Sorry for the silly post title, but this situation is getting to be at least a little ridiculous. This morning I read an article entitled “Hackers Breach Tech Systems of Multinational Oil Companies” from the New York Times. I know it makes for exciting headlines to announce that some super-important network got hacked, but is it really news anymore? After all, the breaking news isn’t really the hack at all – it’s the fact that someone finally noticed and decided to report it. The actual breaking in probably took place weeks/months/years ago.
At this point in the evolution of information systems, given the current state of information security, we should all just accept the fact that every organization which has any data of value has probably already been compromised multiple times. This includes corporations, non-profits, and governments. I suppose the value of having this stuff in the news is that it brings security into the consciousness of the general public for a few minutes. But maybe they should start adding “As expected,” to the beginning of all such articles, rather than pretending to be surprised.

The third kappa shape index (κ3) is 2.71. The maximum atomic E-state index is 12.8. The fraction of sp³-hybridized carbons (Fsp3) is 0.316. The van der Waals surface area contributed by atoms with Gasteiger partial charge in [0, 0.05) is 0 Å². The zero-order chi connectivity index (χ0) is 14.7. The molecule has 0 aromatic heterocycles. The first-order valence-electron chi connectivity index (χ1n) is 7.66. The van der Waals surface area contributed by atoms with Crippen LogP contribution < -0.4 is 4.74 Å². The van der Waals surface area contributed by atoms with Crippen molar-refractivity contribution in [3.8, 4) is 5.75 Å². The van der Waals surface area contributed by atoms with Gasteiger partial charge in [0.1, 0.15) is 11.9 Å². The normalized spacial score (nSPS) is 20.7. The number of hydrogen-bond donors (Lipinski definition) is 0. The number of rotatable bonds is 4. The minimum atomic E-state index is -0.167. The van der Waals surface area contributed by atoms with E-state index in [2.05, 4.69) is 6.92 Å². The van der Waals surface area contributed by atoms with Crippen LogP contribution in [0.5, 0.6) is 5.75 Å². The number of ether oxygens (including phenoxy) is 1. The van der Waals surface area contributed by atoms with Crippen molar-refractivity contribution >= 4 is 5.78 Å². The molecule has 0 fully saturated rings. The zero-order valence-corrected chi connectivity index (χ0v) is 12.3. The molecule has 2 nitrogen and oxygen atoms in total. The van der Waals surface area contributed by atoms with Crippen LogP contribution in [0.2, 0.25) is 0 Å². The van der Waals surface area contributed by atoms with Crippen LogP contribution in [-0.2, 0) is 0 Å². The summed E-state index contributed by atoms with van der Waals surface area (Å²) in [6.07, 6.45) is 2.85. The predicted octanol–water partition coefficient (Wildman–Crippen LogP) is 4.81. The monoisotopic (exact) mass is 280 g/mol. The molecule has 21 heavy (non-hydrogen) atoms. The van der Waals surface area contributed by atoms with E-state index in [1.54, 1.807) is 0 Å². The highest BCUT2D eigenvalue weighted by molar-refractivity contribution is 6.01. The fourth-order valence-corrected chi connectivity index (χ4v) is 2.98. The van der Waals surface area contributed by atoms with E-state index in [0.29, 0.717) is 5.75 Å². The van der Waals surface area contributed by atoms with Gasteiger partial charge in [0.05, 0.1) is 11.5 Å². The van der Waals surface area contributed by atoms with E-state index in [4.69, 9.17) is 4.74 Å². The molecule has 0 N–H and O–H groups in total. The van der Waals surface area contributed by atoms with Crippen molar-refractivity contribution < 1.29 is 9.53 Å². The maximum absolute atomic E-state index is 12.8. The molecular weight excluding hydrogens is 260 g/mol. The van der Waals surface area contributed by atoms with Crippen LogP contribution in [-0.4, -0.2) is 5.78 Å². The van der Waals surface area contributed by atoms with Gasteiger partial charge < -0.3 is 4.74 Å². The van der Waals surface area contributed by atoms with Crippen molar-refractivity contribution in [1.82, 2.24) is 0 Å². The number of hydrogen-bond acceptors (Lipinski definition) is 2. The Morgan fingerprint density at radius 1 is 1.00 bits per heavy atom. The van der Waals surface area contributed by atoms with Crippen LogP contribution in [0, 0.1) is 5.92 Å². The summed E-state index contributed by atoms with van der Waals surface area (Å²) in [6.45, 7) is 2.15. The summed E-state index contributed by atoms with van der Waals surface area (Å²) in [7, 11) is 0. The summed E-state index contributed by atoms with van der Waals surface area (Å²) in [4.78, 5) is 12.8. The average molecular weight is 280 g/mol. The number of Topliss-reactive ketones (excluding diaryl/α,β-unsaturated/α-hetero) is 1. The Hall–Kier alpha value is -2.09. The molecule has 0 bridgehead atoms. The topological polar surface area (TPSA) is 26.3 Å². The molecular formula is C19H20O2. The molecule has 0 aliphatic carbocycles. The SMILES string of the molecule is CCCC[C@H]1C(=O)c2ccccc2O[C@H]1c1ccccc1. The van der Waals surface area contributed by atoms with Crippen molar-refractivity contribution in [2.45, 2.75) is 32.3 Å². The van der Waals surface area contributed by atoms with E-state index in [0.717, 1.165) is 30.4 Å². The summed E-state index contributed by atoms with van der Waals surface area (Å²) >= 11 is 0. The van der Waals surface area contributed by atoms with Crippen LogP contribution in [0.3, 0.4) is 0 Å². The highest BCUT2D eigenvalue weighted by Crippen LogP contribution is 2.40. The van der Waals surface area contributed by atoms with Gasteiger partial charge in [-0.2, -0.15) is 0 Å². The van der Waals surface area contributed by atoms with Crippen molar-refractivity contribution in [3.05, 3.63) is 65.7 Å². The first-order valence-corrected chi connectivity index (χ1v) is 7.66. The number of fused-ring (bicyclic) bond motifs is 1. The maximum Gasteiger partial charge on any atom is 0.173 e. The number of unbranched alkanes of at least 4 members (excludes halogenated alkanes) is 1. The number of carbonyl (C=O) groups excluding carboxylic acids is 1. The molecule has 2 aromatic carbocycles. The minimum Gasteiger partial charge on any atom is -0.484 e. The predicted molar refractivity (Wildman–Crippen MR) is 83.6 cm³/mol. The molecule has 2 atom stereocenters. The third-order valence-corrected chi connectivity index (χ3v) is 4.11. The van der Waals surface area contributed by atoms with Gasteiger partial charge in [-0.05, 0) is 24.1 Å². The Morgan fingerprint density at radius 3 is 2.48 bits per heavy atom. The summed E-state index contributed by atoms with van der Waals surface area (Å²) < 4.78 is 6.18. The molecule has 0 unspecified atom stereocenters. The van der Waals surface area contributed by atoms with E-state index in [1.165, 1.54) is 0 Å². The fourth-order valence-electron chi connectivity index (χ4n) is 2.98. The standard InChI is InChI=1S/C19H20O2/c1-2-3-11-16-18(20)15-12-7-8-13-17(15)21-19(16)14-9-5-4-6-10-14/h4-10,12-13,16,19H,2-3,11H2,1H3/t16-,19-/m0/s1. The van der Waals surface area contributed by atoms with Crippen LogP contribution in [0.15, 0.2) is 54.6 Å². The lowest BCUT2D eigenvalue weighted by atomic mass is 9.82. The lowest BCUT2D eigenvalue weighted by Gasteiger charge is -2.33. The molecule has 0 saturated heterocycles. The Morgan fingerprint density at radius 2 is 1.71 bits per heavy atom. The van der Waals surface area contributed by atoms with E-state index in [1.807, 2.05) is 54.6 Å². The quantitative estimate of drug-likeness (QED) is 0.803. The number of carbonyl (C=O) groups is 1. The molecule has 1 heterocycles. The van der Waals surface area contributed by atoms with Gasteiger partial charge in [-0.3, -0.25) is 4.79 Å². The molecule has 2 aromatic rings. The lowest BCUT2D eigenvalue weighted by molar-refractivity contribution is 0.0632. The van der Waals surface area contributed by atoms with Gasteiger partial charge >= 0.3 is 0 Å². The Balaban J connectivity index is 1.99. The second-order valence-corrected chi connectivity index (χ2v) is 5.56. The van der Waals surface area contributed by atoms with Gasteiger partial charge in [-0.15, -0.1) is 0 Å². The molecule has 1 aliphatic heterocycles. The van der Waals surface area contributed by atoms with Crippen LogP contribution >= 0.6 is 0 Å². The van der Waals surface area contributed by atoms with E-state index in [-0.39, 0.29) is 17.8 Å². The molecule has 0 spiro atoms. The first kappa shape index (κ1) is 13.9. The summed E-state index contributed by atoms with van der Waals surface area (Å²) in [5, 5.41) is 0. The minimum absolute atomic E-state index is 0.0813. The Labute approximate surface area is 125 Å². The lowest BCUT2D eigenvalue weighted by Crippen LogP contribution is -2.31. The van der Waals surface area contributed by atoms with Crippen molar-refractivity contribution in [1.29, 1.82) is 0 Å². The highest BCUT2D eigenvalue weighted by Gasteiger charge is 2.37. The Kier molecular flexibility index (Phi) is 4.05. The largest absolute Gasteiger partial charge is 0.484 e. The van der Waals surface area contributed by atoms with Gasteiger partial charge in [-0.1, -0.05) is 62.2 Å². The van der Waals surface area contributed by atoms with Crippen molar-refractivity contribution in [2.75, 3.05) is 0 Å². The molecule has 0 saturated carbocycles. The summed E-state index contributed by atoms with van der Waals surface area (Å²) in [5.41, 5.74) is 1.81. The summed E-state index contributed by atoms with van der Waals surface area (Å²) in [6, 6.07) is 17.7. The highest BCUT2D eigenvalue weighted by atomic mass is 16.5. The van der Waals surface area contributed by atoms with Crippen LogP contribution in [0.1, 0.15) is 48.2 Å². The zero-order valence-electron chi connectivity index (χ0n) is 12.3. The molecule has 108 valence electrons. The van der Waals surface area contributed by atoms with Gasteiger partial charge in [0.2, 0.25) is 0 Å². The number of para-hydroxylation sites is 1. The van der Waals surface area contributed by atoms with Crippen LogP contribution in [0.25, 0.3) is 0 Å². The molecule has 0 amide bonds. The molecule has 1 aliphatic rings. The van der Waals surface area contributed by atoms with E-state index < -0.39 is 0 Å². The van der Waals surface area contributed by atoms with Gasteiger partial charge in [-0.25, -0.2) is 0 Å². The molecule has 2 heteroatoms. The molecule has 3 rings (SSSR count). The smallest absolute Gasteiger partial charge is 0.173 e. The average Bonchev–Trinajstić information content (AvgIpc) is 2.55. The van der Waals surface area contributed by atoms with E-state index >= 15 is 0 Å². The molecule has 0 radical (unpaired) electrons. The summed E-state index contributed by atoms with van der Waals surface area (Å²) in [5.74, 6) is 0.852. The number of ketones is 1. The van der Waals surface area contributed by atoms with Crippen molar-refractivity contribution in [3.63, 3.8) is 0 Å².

From a technical standpoint, I think more organizations need to start treating their internal networks as hostile environments. I know I’m not the first person to suggest this idea, and it’s the basic idea behind mitigating the insider threat. The difference is that these principles now apply not only to governments protecting national secrets, but to every meaningful organization on the Internet. It’s been several years since any reasonable security professional could recommend that you focus on protecting the network perimeter, especially given how porous and interconnected most modern corporations are.
Think of it this way. A determined hacker will get into your network. At that point, he becomes a malicious insider, even if the attack was initiated from the outside. Your incident response plan and team are critical. We can no longer design information systems with a hard, crunchy exterior and soft, gooey interior.
UPDATE: Another interesting perspective on this issue was posted by Marc Maiffret of eEye.